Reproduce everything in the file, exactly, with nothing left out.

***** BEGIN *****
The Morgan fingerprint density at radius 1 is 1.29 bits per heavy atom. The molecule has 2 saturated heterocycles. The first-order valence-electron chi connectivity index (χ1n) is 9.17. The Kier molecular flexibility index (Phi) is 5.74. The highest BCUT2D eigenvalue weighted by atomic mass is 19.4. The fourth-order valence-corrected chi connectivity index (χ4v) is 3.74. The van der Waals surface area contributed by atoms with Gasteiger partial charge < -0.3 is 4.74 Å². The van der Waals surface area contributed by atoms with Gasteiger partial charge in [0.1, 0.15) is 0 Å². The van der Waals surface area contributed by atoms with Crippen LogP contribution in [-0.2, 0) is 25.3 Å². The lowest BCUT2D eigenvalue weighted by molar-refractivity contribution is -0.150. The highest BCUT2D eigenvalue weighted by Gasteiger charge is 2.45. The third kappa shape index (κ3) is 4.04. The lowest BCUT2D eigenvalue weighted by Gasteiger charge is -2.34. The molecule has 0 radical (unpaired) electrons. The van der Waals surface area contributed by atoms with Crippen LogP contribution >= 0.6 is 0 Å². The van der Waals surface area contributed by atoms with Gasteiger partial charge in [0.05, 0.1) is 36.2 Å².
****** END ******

The Morgan fingerprint density at radius 1 is 1.29 bits per heavy atom. The molecule has 2 saturated heterocycles. The first-order valence-electron chi connectivity index (χ1n) is 9.17. The Kier molecular flexibility index (Phi) is 5.74. The highest BCUT2D eigenvalue weighted by atomic mass is 19.4. The fourth-order valence-corrected chi connectivity index (χ4v) is 3.74. The van der Waals surface area contributed by atoms with Gasteiger partial charge < -0.3 is 4.74 Å². The van der Waals surface area contributed by atoms with Gasteiger partial charge in [0.1, 0.15) is 0 Å². The van der Waals surface area contributed by atoms with Crippen LogP contribution in [-0.2, 0) is 25.3 Å². The lowest BCUT2D eigenvalue weighted by molar-refractivity contribution is -0.150. The highest BCUT2D eigenvalue weighted by Gasteiger charge is 2.45. The third kappa shape index (κ3) is 4.04. The lowest BCUT2D eigenvalue weighted by Gasteiger charge is -2.34. The molecule has 0 radical (unpaired) electrons. The van der Waals surface area contributed by atoms with Crippen LogP contribution >= 0.6 is 0 Å². The van der Waals surface area contributed by atoms with Gasteiger partial charge in [0.05, 0.1) is 36.2 Å².